Standing in front of Tumbili is like standing in front of an 11-story magnetic Gyro Wheel. Like the lost toy of some baby Kong, bounding through the woods of Doswell. Suddenly, the baby’s crazed, lunatic mother appears through the empty trees, hell-bent on murdering everyone in sight. She steps on those who scatter and peels the rest of us down like Chiquitas just before noon.  

Could this scenario have been planned out by Chad, and Amy from Marketing, and the rest of the Kings Dominion and Kings Island Communications Team from the get-go? It’s not hard to imagine. Once the National Guard has wrangled Mom & Baby Kong with missiles and ketamine, they’ll open the park again. Tumbili will be an East Coast phenomenon. Sellout park admissions. Action figure playsets. The plush retail revenue alone would be astounding. Clothing brand. Soft drink. Jimmy Fallon.

It’d be easy, really. 

Sweep up the bodies. Pour bleach on the blood stains. Replant the native-to-the-region shrubbery. All the while Amy from Marketing, and Chad laugh straight to the bank. Waiting in a holding pin at Goldman-Sachs, they’ll fall in love and soon marry underneath the great Tumbili, with the Kings Dominion and Kings Island Team in attendance as honored guests. Amy from Marketing and Chad will then retire to a secluded bungalow on Harbor Island to write their memoirs while our lifeless bodies will harden under the newly laid concrete for the next thousand years.

You can’t pay for press like that. Makes you wonder why you ever answered that email.

Yes, I will test your new 112ft tall, magnetically powered rollercoaster.

Joshua and Ryan, strapped in. Photo by R. Anthony Harris.

When they strap you in, it’s like they’re preparing you to go into orbit. Each “car” is a four-seater, and unless you close your eyes before the ride, you’re gonna be looking directly at the person across from you until the nine-story vertical climb begins. That goes for the car on the other side of the train. Each 55-second ride of Tumbili can seat up to eight passengers. Amy from Marketing was right. I remembered every one of those 34mphs. 

You forget about the other three passengers in your car when you reach the top of the incline. A lot happens quickly. If you’ve opened your eyes at this point, you’re busy wondering whether or not you are going to die. If you’re lucky, someone will shout this proclamation at the pinnacle of the incline.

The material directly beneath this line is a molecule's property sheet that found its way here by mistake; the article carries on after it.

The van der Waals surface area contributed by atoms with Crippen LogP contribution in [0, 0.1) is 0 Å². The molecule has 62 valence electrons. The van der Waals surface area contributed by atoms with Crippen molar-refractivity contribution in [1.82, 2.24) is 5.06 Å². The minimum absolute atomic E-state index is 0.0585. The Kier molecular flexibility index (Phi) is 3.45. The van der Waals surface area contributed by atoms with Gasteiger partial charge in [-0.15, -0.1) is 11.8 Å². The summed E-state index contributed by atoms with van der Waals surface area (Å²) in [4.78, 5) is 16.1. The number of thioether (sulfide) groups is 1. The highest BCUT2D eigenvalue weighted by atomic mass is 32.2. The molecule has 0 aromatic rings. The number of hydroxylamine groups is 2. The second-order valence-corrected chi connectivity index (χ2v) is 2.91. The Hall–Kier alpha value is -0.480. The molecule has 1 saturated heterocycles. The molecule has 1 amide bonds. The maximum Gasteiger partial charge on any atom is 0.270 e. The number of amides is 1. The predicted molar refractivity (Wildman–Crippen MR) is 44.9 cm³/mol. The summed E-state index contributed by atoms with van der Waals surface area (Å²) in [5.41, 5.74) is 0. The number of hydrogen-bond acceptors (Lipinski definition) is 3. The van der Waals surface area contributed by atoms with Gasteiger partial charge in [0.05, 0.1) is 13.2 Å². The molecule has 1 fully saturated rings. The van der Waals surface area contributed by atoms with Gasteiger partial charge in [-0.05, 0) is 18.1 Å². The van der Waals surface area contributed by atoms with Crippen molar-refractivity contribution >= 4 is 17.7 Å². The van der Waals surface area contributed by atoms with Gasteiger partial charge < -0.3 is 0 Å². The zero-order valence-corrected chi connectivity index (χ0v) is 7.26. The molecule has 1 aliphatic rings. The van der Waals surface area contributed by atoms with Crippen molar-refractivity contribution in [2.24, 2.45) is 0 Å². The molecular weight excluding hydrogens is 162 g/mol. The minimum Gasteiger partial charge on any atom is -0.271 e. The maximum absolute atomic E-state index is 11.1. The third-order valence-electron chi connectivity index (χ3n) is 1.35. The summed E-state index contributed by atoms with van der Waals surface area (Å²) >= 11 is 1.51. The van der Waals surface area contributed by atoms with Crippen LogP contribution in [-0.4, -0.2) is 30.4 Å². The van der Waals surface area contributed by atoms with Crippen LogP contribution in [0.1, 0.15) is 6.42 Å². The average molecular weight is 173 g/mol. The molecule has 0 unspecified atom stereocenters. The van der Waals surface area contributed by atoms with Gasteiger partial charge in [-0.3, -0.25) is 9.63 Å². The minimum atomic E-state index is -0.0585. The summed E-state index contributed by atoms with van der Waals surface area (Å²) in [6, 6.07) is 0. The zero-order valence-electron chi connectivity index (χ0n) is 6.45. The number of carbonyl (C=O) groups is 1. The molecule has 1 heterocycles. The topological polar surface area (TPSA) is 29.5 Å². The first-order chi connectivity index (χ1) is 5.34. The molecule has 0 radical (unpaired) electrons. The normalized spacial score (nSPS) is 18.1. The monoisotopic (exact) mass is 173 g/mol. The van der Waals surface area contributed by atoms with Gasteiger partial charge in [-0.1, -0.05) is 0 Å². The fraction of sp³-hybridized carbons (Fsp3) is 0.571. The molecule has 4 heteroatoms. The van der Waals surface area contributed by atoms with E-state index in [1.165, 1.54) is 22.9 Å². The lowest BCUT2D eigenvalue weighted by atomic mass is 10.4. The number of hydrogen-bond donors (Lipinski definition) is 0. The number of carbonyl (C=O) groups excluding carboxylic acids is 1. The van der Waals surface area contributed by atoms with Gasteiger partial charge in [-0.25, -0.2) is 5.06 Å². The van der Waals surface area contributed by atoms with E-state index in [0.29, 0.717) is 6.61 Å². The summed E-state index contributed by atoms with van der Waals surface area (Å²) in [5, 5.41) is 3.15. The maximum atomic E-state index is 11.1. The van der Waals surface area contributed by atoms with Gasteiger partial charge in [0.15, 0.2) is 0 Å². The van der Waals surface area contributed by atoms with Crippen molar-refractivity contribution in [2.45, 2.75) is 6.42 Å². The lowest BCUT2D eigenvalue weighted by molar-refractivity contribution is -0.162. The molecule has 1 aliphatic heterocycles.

After five rides, they let us go. 

On the way back to Richmond, I thought about the last several hours. A few years ago, I wouldn’t have responded to the email from Chad. This was a routine I’d dialed myself into, and the loss would’ve been mine. Maybe after you lose enough, you start grasping at pieces of the living to hold on to. Things you didn’t appreciate, and took for granted. How a person clinging to the edge of a precipice will have a newfound respect for the thickness of plant roots. Sometimes it’s the little things that save us.

Or maybe it’s just a 112ft tall monkey here to kill us all. 


Top Photo by Ryan Kent

Ryan Kent

Ryan Kent

Ryan Kent is the author of the collections, Poems For Dead People, This Is Why I Am Insane, Hit Me When I'm Pretty, and Everything Is On Fire: Selected Poems 2014-2021. He has also co-authored the poetry collections, Tomorrow Ruined Today, and Some Of Us Love You (both with Brett Lloyd). His spoken word record, Dying Comes With Age, will be released by Rare Bird Books in 2022. Ryan is a staff writer for RVA Magazine and maintains a pack a day habit. (photo by D. Randall Blythe)